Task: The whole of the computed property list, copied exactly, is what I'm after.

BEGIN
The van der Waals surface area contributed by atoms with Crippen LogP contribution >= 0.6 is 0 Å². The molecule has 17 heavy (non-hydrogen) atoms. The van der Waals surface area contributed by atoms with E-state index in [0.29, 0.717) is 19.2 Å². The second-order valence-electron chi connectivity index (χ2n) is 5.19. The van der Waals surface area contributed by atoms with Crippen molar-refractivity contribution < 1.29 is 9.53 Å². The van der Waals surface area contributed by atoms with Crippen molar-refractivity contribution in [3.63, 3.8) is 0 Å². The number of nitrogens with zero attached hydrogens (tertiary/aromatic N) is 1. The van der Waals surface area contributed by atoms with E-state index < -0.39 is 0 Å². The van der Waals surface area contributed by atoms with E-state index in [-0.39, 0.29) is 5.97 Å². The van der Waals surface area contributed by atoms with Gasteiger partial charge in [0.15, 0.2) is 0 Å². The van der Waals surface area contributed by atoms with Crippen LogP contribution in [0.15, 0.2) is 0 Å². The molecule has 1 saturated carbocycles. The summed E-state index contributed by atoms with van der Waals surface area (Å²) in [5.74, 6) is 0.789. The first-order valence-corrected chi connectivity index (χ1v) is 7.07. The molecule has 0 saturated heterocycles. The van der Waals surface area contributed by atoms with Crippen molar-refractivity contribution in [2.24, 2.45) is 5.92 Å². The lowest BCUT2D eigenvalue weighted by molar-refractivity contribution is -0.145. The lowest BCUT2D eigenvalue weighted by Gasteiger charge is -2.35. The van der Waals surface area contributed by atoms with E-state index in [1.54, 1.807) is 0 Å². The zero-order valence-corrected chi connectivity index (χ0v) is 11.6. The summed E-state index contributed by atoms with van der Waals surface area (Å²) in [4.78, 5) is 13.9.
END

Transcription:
The van der Waals surface area contributed by atoms with Crippen LogP contribution >= 0.6 is 0 Å². The molecule has 17 heavy (non-hydrogen) atoms. The van der Waals surface area contributed by atoms with E-state index in [0.29, 0.717) is 19.2 Å². The second-order valence-electron chi connectivity index (χ2n) is 5.19. The van der Waals surface area contributed by atoms with Crippen molar-refractivity contribution < 1.29 is 9.53 Å². The van der Waals surface area contributed by atoms with Crippen molar-refractivity contribution in [3.63, 3.8) is 0 Å². The number of nitrogens with zero attached hydrogens (tertiary/aromatic N) is 1. The van der Waals surface area contributed by atoms with E-state index < -0.39 is 0 Å². The van der Waals surface area contributed by atoms with E-state index in [-0.39, 0.29) is 5.97 Å². The van der Waals surface area contributed by atoms with Gasteiger partial charge in [0.15, 0.2) is 0 Å². The van der Waals surface area contributed by atoms with Crippen LogP contribution in [0.15, 0.2) is 0 Å². The molecule has 1 saturated carbocycles. The summed E-state index contributed by atoms with van der Waals surface area (Å²) in [5.74, 6) is 0.789. The first-order valence-corrected chi connectivity index (χ1v) is 7.07. The molecule has 0 saturated heterocycles. The van der Waals surface area contributed by atoms with Crippen molar-refractivity contribution in [2.24, 2.45) is 5.92 Å². The lowest BCUT2D eigenvalue weighted by molar-refractivity contribution is -0.145. The lowest BCUT2D eigenvalue weighted by Gasteiger charge is -2.35. The van der Waals surface area contributed by atoms with E-state index in [1.54, 1.807) is 0 Å². The zero-order valence-corrected chi connectivity index (χ0v) is 11.6. The summed E-state index contributed by atoms with van der Waals surface area (Å²) in [4.78, 5) is 13.9.